This 1927 image originally released by Warner Bros., shows Al Jolson in blackface makeup in the movie “The Jazz Singer.” (AP Photo/Warner Bros.)
by Leanne Italie
Associated Press Writer
NEW YORK (AP) — Is donning blackface to dress up as a favorite TV character ever OK for Halloween?
How about a bloody hoodie and blackface for a costume riff on the slain teen Trayvon Martin, or full-on minstrel at a splashy Africa-themed party for the fashion elite in Milan?
Each of those costumes made headlines this Halloween season. And the answer to each, African studies and culture experts said, is never.
“The painful history of minstrelsy is not that long ago for us to think that now, somehow, we can do it differently or do it better,” said Yaba Blay, co-director of Africana Studies at Drexel University in Philadelphia.
This Oct. 1, 2013 file photo shows actress Julianne Hough at the 20th Annual “FFANY Shoes on Sale” Gala presented by QVC and FFANY in New York. (Photo by Charles Sykes/Invision/AP, File)
Julianne Hough found that out the hard way. She apologized on Twitter over the weekend amid criticism for darkening her skin for a costume as Crazy Eyes from “Orange is the New Black” at a Hollywood bash.
Hough explained on Twitter: “I am a huge fan of the show Orange is the New black, actress Uzo Aduba, and the character she has created. It certainly was never my intention to be disrespectful or demeaning to anyone in any way. I realize my costume hurt and offended people and I truly apologize.”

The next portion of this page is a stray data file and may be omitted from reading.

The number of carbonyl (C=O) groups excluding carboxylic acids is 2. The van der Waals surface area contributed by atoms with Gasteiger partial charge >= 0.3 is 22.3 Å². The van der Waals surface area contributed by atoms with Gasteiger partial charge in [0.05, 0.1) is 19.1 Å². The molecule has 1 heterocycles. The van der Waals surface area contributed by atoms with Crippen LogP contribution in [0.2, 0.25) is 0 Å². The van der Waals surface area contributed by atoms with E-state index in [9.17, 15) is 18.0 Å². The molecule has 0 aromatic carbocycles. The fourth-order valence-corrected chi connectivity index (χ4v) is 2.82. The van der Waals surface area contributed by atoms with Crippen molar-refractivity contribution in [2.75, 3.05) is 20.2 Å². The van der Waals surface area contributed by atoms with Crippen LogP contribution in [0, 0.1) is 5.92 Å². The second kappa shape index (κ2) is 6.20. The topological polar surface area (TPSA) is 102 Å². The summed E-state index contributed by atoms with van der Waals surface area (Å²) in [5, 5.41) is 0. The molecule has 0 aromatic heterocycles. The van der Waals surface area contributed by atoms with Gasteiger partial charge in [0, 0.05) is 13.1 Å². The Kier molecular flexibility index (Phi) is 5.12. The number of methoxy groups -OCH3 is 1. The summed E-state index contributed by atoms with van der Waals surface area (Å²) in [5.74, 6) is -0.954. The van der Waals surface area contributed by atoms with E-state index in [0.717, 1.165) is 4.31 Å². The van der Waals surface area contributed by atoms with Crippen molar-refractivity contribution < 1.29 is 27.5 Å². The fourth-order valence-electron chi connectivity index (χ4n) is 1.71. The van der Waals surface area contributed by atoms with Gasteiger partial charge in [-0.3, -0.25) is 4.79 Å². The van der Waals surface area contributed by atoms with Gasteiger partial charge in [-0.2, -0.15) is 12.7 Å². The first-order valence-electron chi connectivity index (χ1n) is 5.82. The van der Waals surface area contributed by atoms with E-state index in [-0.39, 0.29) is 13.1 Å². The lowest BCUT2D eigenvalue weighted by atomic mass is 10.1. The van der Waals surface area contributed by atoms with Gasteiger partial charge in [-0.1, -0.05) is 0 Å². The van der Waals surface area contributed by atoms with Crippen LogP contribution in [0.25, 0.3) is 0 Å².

There’s a fine line between mockery and tribute — and it’s a line that blackface has the power to obliterate, said Marita Sturken, professor of media, culture and communication at New York University.
“It’s never something very simple, and if you’re going to don a costume and put on a Black face there’s no possibility of nuance there,” she said. “It doesn’t matter that it was a character from a TV show. That doesn’t get her off the hook. If she’s going to put some substance on her face, that constitutes blackface and this incredibly complicated history gets evoked.”
Historically, blackface emerged in the mid-19th century, representing a combination of put-down, fear and morbid fascination with black culture, said Eric Lott, an American studies professor at City University of New York’s graduate center. Among the most prominent examples: Al Jolson and Eddie Cantor.